On the Colorado Plateau: Desert Canyons and Cultures course, students take turns being the Naturalist of the Day, writing down their observations of the natural and cultural history of the place in which they are travelling. This entry by Henry Gates was written during Labyrinth Canyon of the Green River. There are still three spots available on the 2013 Colorado Plateau course – visit http://wrfi.net/courses/colorado-plateau.html for more info!
4/20/12 – Labyrinth Canyon Day 3 – Naturalist of the Day: Henry
There is nothing quite like a sunrise in the desert. The immense beauty it brings at such an early hour usually sets the precedent for the day.
Today’s first light broke around six o clock, setting a vibrant yellow lining around the horizon to the east. I faded in and out of sleep, with the colors intensifying each time I awoke. When I crawled out of my sleeping bag at 6:50 the sun was just peering over the line of land and sky to say good morning to me. In my book there is no better good morning or alarm clock in the world.
The day went about like any other boiling water and fetching food for the first meal of the day. We packed all our goodies, rigged our canoes, topped off our water bottles and left the shore at our usual 9 am. We continued our nomadic lifestyle setting sail on the river John Wesley Powell and his group named The Green.
The river gives way to much life in this barren place. Dan and I quickly encountered a quaint family of geese on one of the river banks. A mother and father were swimming along with their goslings for a nice morning stroll. They had 6-8 babies that couldn’t have been more than 6 weeks old – a telling sign of the warm spring. We could easily see the size difference in the male and female parents. They swam outside of their goslings protecting their young from the strange floating craft. Not long after we scoped out a huge bird a top an electric pole. Many thought it was a hawk, but John thought it was a golden eagle. It would have been cool to see this bohemith bird in flight but cool none the less to see it at rest.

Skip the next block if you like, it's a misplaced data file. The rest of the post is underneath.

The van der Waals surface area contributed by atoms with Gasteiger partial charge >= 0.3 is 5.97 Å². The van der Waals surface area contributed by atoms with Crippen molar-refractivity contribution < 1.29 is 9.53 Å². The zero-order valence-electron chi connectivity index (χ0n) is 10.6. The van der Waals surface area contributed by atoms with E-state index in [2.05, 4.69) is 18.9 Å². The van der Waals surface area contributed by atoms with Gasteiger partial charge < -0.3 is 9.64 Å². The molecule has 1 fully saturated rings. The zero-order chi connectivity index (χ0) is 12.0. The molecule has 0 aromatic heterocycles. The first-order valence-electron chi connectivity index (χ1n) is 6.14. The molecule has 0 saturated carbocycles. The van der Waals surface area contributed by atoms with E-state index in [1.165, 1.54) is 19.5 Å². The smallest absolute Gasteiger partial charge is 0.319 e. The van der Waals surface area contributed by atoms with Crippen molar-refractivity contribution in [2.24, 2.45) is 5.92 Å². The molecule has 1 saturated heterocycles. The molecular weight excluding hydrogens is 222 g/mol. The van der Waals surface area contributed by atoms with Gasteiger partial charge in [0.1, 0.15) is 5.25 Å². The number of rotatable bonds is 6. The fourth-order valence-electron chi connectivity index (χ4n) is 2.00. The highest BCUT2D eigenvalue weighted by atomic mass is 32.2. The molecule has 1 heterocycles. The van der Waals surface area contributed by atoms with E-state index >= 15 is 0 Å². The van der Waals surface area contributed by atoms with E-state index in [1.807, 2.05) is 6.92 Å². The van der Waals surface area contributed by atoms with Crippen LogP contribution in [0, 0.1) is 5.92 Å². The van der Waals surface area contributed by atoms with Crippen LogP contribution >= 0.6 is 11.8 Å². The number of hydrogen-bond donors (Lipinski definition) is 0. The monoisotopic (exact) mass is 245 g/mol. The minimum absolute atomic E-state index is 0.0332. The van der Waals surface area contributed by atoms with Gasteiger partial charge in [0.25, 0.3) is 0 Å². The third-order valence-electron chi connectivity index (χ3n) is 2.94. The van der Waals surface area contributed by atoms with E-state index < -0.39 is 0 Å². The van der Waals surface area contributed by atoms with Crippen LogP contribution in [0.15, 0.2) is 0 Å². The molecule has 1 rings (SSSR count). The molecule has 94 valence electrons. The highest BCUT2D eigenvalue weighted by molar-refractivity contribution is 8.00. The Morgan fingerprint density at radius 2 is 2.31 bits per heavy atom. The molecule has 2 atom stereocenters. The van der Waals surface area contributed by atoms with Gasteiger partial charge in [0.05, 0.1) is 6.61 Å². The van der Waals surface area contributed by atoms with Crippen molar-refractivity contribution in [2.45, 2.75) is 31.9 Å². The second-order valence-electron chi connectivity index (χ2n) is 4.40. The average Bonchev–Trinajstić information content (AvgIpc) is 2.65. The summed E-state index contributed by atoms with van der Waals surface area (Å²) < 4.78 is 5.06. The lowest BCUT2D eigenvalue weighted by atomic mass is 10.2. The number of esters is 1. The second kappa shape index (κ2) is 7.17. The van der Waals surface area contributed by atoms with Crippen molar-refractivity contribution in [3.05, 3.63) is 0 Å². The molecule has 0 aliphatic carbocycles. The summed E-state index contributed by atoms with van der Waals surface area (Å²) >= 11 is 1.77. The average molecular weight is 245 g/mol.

Not long after we saw the anomaly of the La Sal mountain range poking its snow capped mountains just above the horizon. As we passed along the enormous navajo cliffs above the river we saw the houses of the cliff swallows. Dan explained to me that they made these by picking up mud from the river banks and mix it with their saliva to create these nests. Not a bad place for a nice little home above the river with a great view.
Just before making our first pit stop of the day, Dan and I observed a great blue heron in flight, but a few meters above the Green River. We speculated he was probably hungry and looking for a midday feed that hopefully consisted of some kind of fish.
We found camp around noon at the beautiful Trin Alcove. We ate lunch and took our first dip in the Green under the blazing spring sun. We had class for about 2 hours gaining knowledge about our new found landscape. After, we went for another nice swin in the cold, murky waters.
As I sit in a nice grove of maples it is hard to remember the heat of the day. We have gained nine more miles along the river both literally and figuratively. We have a layover day tomorrow to expand our knowledge and explore these deep canyons of Trin Alcove. But lest we not forget of the great wonders we have seen in our past and an eye on the adventures to come.